In a constitutional referendum on Sunday, the Turks overwhelmingly decided to make Recep Tayyip Erdoğan, the incumbent president, a permanent dictator. That’s at least is the impression one gets when scrolling the headlines this morning. Does Turkey have a problem with authoritarian governing? Absolutely. Are the changes made in this referendum constitutionally worrying? Not really.
“The vote that will determine the fate of Turkey’s democracy“. The Economist made sure that we get it: Turkey is at the brink of becoming a complete dictatorship. The yes-vote will transform the enormous Eurasian country from a parliamentary to a presidential system, in which the president holds the sole executive power. Key changes in this system are:
- Instead of being a representative figure, the Turkish president is elected and holds executive power
- The president can now be involved in a political party or even be its chairman
- The presidential mandate is limited to five years and can only be renewed once
- The parliament can be dissolved by the president
- The president can decide on decrees (which are only to allowed to administer fundamental rights, apart from those taking during a state of emergency, in which Turkey finds itself since July 2016) and veto legislative bills
- The president can name some (not most) of the members of the council that names and revokes judges
Some students who took French constitutional law might have lifted an eyebrow by now, intrigued by a notable factor: this is literally the French constitutional model. A president who holds the sole executive power while exercising massive pressure on a parliament which all so often finds itself in total agreement with this same president, that sounds like a definition of the French 5th Republic if I’ve ever heard one. Even the standpoint on the state of emergency is comparable, as France has maintained its extra-constitutional legal situation since November 2015, which has since lead to almost 4,500 irregular house searches.
Now obviously I’m not claiming that Turkey doesn’t have a very obvious problem with authoritarianism. Banning songs or jailing political opponents doesn’t roll with liberal democracy, neither does a clear media advantage:
“That outburst was a reference to national news coverage of the referendum, in which “Yes” vote supporters were getting significantly more airtime than their counterparts. A recent study of TRT Haber, the publicly owned and financed national broadcaster, found that President Erdogan and officials from the ruling Justice and Development Party (AKP) had been given 4,113 minutes of coverage in the first three weeks of March. During the same period, opposition advocates with Republican People’s Party (CHP) were on air for 216 minutes while the pro-Kurdish People’s Democratic Party (HDP) had just one minute of coverage.”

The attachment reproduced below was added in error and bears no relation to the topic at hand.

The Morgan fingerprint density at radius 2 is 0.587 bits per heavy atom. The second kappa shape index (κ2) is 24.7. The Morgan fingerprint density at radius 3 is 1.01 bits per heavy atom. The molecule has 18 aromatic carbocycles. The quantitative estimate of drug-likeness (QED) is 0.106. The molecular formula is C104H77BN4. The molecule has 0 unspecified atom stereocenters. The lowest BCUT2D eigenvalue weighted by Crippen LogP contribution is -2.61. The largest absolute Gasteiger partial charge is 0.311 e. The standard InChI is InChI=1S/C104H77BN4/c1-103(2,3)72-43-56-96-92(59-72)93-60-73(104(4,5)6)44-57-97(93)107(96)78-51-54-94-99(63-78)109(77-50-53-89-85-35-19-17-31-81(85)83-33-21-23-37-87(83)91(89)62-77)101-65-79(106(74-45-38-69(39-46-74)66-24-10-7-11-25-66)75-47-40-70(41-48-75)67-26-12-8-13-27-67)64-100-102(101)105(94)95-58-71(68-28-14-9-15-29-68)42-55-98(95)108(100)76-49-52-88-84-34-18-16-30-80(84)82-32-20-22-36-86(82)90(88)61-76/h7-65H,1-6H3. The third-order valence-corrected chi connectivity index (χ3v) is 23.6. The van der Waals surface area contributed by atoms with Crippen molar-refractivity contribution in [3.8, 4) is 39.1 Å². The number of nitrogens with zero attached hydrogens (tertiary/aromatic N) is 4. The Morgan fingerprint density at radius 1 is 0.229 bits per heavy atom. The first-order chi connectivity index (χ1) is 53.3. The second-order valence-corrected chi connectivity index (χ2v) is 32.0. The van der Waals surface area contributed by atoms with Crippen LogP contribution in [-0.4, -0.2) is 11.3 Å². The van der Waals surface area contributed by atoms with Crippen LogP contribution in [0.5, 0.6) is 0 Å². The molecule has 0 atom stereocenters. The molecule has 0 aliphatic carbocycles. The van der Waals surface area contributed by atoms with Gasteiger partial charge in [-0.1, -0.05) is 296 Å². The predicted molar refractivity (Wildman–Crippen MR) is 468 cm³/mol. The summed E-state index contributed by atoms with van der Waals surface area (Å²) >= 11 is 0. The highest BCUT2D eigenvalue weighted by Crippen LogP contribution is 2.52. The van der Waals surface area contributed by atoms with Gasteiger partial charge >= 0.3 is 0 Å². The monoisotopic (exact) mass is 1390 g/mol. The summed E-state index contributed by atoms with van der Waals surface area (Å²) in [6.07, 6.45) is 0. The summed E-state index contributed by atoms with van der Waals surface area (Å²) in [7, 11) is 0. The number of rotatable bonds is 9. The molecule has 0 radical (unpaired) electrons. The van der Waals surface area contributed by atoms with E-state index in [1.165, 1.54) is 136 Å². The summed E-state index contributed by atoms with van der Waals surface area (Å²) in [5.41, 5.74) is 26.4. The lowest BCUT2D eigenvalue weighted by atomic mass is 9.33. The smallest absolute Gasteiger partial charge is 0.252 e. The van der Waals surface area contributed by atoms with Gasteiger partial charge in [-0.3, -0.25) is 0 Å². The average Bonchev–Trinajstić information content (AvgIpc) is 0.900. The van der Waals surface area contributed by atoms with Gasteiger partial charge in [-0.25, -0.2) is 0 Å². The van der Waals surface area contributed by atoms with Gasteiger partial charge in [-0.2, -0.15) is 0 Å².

Erdoğan is also a popular authoritarian, as many Turks seem convinced that he’s to be thanked for the country’s economic growth and its status on the world stage. A military-style authoritarian who’s beloved and supported by the population: one might almost suggest that we’re drawing a caricature of Charles De Gaulle… But let’s not be too cynical.
If anything in Turkey needs to change first, it’s the perception of the role of government of everyday people, before we pretend that every dictator just falls out of the sky. And that is the essence of this referendum: Dear Economist and especially dear Foreign Policy (you guys really wanted to do that RIP headline, didn’t you?), you’re not dealing with a country that constitutionally gave up on checks and balances, you’re dealing with a population that is unwilling to check and balance their political personnel themselves. You guys don’t defend forms of constitutional governance that actually limit the power of the executive, you favour them whenever they suit your purpose. If Queen Elizabeth could overthrow the Brexit vote tomorrow, your news rooms would celebrate the return of the absolute monarchy and you’d grin at the thought of the red faces working at the Daily Mail.
And while we’re mentioning Brexit: you rightfully bash Erdoğan for Nazi comparisons made towards European nations when they banned Yes-vote rallies, but did you condemn pro-EU demonstrators who called eurosceptics fascists and hurled death threats at Leave-supporters on Twitter? When the Turkish president compared No-voters with terrorists you were right about calling him hysterical, but when David Cameron said leaving the EU might lead to war, did you call him polemic?
Had your critique been that all presidential regimes support governmental overreach, I’d have been on your side. But as quite some European nations, quite notably the République, has an identical system, you took a constitutional change and mixed it up with criticism of an authoritarian leader. And that’s where you lost me.
Pictures are Creative Commons.
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